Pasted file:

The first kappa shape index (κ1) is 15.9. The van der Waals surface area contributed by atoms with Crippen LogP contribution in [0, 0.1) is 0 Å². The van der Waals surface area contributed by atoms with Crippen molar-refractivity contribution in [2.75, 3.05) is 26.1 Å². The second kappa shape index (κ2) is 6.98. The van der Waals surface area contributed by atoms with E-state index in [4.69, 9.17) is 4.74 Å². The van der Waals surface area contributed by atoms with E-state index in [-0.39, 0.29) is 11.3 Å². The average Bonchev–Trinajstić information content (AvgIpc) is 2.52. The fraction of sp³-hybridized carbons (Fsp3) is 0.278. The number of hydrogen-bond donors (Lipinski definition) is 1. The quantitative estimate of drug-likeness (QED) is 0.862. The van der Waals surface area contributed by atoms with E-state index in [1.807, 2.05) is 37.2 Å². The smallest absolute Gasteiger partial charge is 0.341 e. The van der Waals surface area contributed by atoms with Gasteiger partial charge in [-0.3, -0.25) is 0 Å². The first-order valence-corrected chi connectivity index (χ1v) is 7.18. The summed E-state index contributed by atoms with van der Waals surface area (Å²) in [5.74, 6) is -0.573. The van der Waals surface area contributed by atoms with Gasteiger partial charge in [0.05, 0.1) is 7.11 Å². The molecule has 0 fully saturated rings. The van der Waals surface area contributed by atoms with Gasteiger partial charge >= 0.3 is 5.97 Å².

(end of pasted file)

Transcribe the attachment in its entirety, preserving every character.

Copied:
The first kappa shape index (κ1) is 15.9. The van der Waals surface area contributed by atoms with Crippen LogP contribution in [0, 0.1) is 0 Å². The van der Waals surface area contributed by atoms with Crippen molar-refractivity contribution in [2.75, 3.05) is 26.1 Å². The second kappa shape index (κ2) is 6.98. The van der Waals surface area contributed by atoms with E-state index in [4.69, 9.17) is 4.74 Å². The van der Waals surface area contributed by atoms with E-state index in [-0.39, 0.29) is 11.3 Å². The average Bonchev–Trinajstić information content (AvgIpc) is 2.52. The fraction of sp³-hybridized carbons (Fsp3) is 0.278. The number of hydrogen-bond donors (Lipinski definition) is 1. The quantitative estimate of drug-likeness (QED) is 0.862. The van der Waals surface area contributed by atoms with E-state index in [1.807, 2.05) is 37.2 Å². The smallest absolute Gasteiger partial charge is 0.341 e. The van der Waals surface area contributed by atoms with Gasteiger partial charge in [-0.3, -0.25) is 0 Å². The first-order valence-corrected chi connectivity index (χ1v) is 7.18. The summed E-state index contributed by atoms with van der Waals surface area (Å²) in [5.74, 6) is -0.573. The van der Waals surface area contributed by atoms with Gasteiger partial charge in [0.05, 0.1) is 7.11 Å². The molecule has 0 fully saturated rings. The van der Waals surface area contributed by atoms with Gasteiger partial charge >= 0.3 is 5.97 Å².